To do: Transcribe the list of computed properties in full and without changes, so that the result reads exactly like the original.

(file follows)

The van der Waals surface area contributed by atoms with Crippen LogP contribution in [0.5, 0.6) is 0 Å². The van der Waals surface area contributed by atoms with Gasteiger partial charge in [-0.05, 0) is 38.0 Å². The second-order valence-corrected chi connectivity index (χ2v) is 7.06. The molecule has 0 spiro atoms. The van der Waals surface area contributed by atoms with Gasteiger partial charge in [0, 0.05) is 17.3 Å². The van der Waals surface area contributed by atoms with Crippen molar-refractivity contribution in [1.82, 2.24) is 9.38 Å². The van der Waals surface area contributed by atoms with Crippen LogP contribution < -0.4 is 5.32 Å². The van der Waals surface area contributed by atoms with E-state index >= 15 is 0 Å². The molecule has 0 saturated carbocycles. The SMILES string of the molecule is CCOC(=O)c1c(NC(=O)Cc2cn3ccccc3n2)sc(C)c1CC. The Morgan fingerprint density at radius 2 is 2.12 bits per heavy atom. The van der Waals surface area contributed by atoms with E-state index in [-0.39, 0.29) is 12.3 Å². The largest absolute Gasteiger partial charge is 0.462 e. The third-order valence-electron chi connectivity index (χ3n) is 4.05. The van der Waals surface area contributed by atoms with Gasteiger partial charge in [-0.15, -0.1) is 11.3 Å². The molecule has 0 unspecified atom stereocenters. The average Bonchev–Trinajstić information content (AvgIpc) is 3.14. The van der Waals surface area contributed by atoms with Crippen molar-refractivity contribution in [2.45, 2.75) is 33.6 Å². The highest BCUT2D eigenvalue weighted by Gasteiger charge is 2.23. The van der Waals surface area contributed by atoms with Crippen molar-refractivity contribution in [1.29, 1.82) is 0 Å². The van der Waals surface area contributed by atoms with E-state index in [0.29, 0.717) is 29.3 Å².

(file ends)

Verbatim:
The van der Waals surface area contributed by atoms with Crippen LogP contribution in [0.5, 0.6) is 0 Å². The van der Waals surface area contributed by atoms with Gasteiger partial charge in [-0.05, 0) is 38.0 Å². The second-order valence-corrected chi connectivity index (χ2v) is 7.06. The molecule has 0 spiro atoms. The van der Waals surface area contributed by atoms with Gasteiger partial charge in [0, 0.05) is 17.3 Å². The van der Waals surface area contributed by atoms with Crippen molar-refractivity contribution in [1.82, 2.24) is 9.38 Å². The van der Waals surface area contributed by atoms with Crippen LogP contribution < -0.4 is 5.32 Å². The van der Waals surface area contributed by atoms with E-state index >= 15 is 0 Å². The molecule has 0 saturated carbocycles. The SMILES string of the molecule is CCOC(=O)c1c(NC(=O)Cc2cn3ccccc3n2)sc(C)c1CC. The Morgan fingerprint density at radius 2 is 2.12 bits per heavy atom. The van der Waals surface area contributed by atoms with E-state index in [-0.39, 0.29) is 12.3 Å². The largest absolute Gasteiger partial charge is 0.462 e. The third-order valence-electron chi connectivity index (χ3n) is 4.05. The van der Waals surface area contributed by atoms with Gasteiger partial charge in [-0.15, -0.1) is 11.3 Å². The molecule has 0 unspecified atom stereocenters. The average Bonchev–Trinajstić information content (AvgIpc) is 3.14. The van der Waals surface area contributed by atoms with Crippen molar-refractivity contribution in [2.45, 2.75) is 33.6 Å². The highest BCUT2D eigenvalue weighted by Gasteiger charge is 2.23. The van der Waals surface area contributed by atoms with Crippen molar-refractivity contribution in [1.29, 1.82) is 0 Å². The van der Waals surface area contributed by atoms with E-state index in [0.29, 0.717) is 29.3 Å².